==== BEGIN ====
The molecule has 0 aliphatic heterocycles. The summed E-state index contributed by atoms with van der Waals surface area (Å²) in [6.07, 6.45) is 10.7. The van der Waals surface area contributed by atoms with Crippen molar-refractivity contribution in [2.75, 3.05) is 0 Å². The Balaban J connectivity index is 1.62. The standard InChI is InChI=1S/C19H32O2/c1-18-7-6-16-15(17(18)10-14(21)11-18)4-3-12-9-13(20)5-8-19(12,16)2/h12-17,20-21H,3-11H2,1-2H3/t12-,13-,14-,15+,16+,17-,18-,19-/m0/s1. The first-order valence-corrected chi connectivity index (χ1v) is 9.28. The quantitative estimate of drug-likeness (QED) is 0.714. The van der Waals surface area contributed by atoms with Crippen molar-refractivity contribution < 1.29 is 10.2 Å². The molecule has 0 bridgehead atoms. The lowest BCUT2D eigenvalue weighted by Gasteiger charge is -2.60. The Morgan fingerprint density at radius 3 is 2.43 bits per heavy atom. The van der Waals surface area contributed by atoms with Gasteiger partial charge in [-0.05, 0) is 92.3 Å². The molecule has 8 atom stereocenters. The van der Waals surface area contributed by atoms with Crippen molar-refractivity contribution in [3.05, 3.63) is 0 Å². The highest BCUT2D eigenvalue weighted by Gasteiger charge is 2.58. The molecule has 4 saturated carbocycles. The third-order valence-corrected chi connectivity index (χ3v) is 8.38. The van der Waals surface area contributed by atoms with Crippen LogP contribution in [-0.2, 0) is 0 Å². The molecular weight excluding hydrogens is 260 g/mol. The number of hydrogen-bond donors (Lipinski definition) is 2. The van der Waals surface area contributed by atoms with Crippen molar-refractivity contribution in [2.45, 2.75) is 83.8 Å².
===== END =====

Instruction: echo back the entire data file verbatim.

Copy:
The molecule has 0 aliphatic heterocycles. The summed E-state index contributed by atoms with van der Waals surface area (Å²) in [6.07, 6.45) is 10.7. The van der Waals surface area contributed by atoms with Crippen molar-refractivity contribution in [2.75, 3.05) is 0 Å². The Balaban J connectivity index is 1.62. The standard InChI is InChI=1S/C19H32O2/c1-18-7-6-16-15(17(18)10-14(21)11-18)4-3-12-9-13(20)5-8-19(12,16)2/h12-17,20-21H,3-11H2,1-2H3/t12-,13-,14-,15+,16+,17-,18-,19-/m0/s1. The first-order valence-corrected chi connectivity index (χ1v) is 9.28. The quantitative estimate of drug-likeness (QED) is 0.714. The van der Waals surface area contributed by atoms with Crippen molar-refractivity contribution < 1.29 is 10.2 Å². The molecule has 0 bridgehead atoms. The lowest BCUT2D eigenvalue weighted by Gasteiger charge is -2.60. The Morgan fingerprint density at radius 3 is 2.43 bits per heavy atom. The van der Waals surface area contributed by atoms with Gasteiger partial charge in [-0.05, 0) is 92.3 Å². The molecule has 8 atom stereocenters. The van der Waals surface area contributed by atoms with Crippen molar-refractivity contribution in [3.05, 3.63) is 0 Å². The highest BCUT2D eigenvalue weighted by Gasteiger charge is 2.58. The molecule has 4 saturated carbocycles. The third-order valence-corrected chi connectivity index (χ3v) is 8.38. The van der Waals surface area contributed by atoms with Crippen LogP contribution in [-0.2, 0) is 0 Å². The molecular weight excluding hydrogens is 260 g/mol. The number of hydrogen-bond donors (Lipinski definition) is 2. The van der Waals surface area contributed by atoms with Crippen molar-refractivity contribution in [2.45, 2.75) is 83.8 Å².